Newspaper article Sarasota Herald Tribune

New Shelter Debate

Newspaper article Sarasota Herald Tribune

New Shelter Debate

Article excerpt

Homeless facility's statistics spur questions on how effective one would be here


As the county continues to investigate two potential sites for a homeless shelter, Sarasota officials have been sharing data they said raises questions about whether the facility will effectively get people off the streets.

They are looking at statistical summaries from Pinellas Safe Harbor -- one of the shelters Sarasota is using as a model.

"I was appalled," Eileen Normile said of the summaries. She requested the information as a member of the city's Independent Police Advisory Panel. "They were startling and they need further explanation."

Cecilia Barreda, a spokeswoman with the Pinellas County Sheriff's Office, which runs the shelter, said spreading the reports without context has created confusion. For example, one of the numbers that shocked Normile was that of the 5,029 clients who left the shelter last year, only two people completed the program.

"The bottom line is there is no program," Barreda said. "It doesn't really mean anything."

Safe Harbor's 2013 summary also says that of the 5,110 people they served last year, the bulk of those who left -- 4,597 people -- fell into an "Other -- mostly missed curfew" category.

"In essence some of those numbers could potentially be part of the success rate," Barreda said, because those people may have found a home or moved in with family and just not reported that to Safe Harbor.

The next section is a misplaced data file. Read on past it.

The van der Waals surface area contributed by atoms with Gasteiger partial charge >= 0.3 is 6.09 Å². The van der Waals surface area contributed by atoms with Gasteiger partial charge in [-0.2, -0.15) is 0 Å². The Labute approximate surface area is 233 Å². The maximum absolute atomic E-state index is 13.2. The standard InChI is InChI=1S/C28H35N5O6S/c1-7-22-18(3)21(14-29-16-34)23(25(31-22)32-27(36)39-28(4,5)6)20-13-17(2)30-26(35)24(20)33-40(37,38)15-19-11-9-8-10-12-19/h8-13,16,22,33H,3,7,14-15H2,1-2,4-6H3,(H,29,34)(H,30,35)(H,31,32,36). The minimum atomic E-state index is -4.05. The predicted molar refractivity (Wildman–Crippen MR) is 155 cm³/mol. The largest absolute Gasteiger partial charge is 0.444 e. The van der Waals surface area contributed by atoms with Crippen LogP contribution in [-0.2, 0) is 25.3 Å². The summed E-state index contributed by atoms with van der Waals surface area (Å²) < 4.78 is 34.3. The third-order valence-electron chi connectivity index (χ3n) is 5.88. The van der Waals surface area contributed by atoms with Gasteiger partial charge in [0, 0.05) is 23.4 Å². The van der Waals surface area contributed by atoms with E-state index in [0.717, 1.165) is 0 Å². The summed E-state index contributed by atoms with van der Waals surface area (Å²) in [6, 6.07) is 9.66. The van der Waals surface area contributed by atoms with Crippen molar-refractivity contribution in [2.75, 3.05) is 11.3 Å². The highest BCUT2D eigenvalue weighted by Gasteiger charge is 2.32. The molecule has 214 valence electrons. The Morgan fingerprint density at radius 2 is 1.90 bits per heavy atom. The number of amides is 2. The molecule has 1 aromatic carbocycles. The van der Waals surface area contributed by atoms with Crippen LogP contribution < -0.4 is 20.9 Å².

The report is a "technocrat data set" and not an accurate measurement of whether the shelter is successful, said Sarasota's homelessness consultant Robert Marbut, who helped create the Pinellas County shelter.

There have been serious "misunderstandings and misrepresentations" about the numbers, Marbut said.

The Pinellas County Sheriff's Office uses that data to determine details like how much toilet paper and soap they need, Marbut said.

The summaries did not focus on the information that he said is the most important to track success, including the reduction in homeless on the streets, in jail and in emergency rooms.

Those numbers have reportedly gone down in Pinellas County. Since the shelter opened, the counts of homeless on the streets of Clearwater and St. Petersburg decreased by 81 percent and 93 percent, respectively, Marbut wrote in a response to the data.

He cited the police and the sheriff's office as sources.

"I would like his raw data," City Commissioner Susan Chapman said at a meeting Monday. "I would like the basis for his opinion."

Proposals under scrutiny

Although some residents and two city commissioners, Willie Shaw and Chapman, continue to question whether the community's investment will be effective, the effort to create a shelter -- and broader system of care -- is nonetheless moving forward.

An update that will be presented to the county commission today outlines the county and Gulf Coast Community Foundation's efforts to create two family shelters. …

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